Alexandria Commonwealth's Attorney William L. Cowhig requested yesterday that a special prosecutor take over from him the investigation of alleged improprieties in the operation of Alexandria's multimillion dollar-a-year bingo games, including an allegation that Cowhig himself was involved.

Cowhig returned last night from an out-of-town business conference and personally hand-delivered his unexpected request to Franklin P. Backus, senior judge of the Alexandria Circuit Court, Backus has authority to appoint the special prosecutor.

Cowhig, the official heretofore responsible for prosecuting any bingo violations, has said in the past that there is not enough evidence to prosecute anyone on charges of violating the state's bingo laws. These permit the operating of games only by volunteers to benefit charities in existence for at least two years.

Cowhig added in his letter to Judge Backus, that because allegations have been made about new irregularities, "the citizens of the city of Alexandria must therefore be left the impression that the bingo statute is not being properly enforced. Because public confidence in the criminal justice system is essential that situation is intolerable."

"I believe that I have become so (situated) with respect to this issue. . .as to render it improper in my opinion for me to act. That is the standard set out in the Virginia code for the appointment of a special prosecutor. Such an attorney would more clearly be able to determine objectively whether the evidence presented to him is a misdemeanor and whether the amount of evidence is sufficient to prosecute," Cowhig wrote.

"I want to clear the air concerning both the existence of possible illegality and the suggestion that I have acted in less than good faith," Cowhig wrote in his three-page letter to Jusge Backus.

Cowhig's letter is the most recent development in a month-long series of charges centering on bingo, the popular game that is the only form of gambling legal under Virginia law.

Although the legalization of bingo by the legislature in 1976 was meant to legitimatize the illegal games operated openly for years by churches, fraternal lodges and similar groups, its effect was to allow the development of huge games operating professionally in large halls.

In Alexandria three large-scale bingo games soon became popular. The biggest, organized by the Montessori School of Alexandria, took in $673,432 - not counting money used for prizes - and reported expenses of $386,369. This 43 per cent return of profits to charity is considered standard.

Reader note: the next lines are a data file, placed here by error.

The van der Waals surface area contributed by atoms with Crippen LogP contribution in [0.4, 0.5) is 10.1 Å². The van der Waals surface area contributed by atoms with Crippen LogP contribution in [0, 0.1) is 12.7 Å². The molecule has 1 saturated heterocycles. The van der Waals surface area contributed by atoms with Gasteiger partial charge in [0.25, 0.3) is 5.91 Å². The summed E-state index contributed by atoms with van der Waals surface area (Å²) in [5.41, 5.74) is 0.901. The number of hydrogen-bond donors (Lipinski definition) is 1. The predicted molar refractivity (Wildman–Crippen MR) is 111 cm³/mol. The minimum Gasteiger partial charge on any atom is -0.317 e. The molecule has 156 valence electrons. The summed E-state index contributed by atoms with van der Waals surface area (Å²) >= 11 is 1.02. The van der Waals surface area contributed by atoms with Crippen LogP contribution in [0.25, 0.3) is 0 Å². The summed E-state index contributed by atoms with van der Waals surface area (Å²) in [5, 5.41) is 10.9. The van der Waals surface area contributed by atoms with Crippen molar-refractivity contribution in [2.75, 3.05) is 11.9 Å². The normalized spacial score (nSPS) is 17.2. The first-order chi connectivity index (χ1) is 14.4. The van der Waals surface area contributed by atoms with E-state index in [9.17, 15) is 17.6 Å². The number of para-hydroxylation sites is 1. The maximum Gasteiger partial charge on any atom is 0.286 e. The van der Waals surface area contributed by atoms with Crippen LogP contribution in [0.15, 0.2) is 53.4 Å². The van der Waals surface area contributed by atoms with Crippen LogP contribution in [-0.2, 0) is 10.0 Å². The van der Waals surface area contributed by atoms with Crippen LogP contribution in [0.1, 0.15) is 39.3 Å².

Other games, however, according to the reports they are required to file with the city, returned only 4 percent of their take to the charity the game was designed to benefit.

Later, The Washington Star reported that Cowhig had formed an Explorer Scout unit that listed three prosecutors in his office as adult members and that this troop conducted bingo games last May in allegedly technical violation of the law.

Cowhig, who has been in office since 1973, has consistently said that as commonwealth's attorney he does alleged violations of law, although he not have the personnel to investigate would prosecute if evidence were presented to him.

Cowhig had, until last night, refused to request a special prosecutor, saying he saw no conflict of interest between his law enforcement role and his relationship to the Explorer Scout troop.

City finance director Howard J. Holton said he has repeatedly sent to Cowhig's office information concerning unlicensed bingo games, principally conducted at a refurbished bingo hall on at 3819 Mount Vernon Ave., in the Del Ray section of the city. Cowhig has always declined to prosecute, saying the violaitons were either "technical" or "accidental" in nature.

Two weeks ago the Alexandria City Council sought to put a lid on smoldering dispute between city officials by the appointment of a city attorney and a official in the commonwealth attorney's office, to conduct a joint investigatin.

That situation exploded several days when it was alleged that David W. O'Brien, the representative from Cowhig's office, also was actually an officer of Cowhig's Explorer scout troop. O'Brien denied the allegations, and later resigned from the investigation.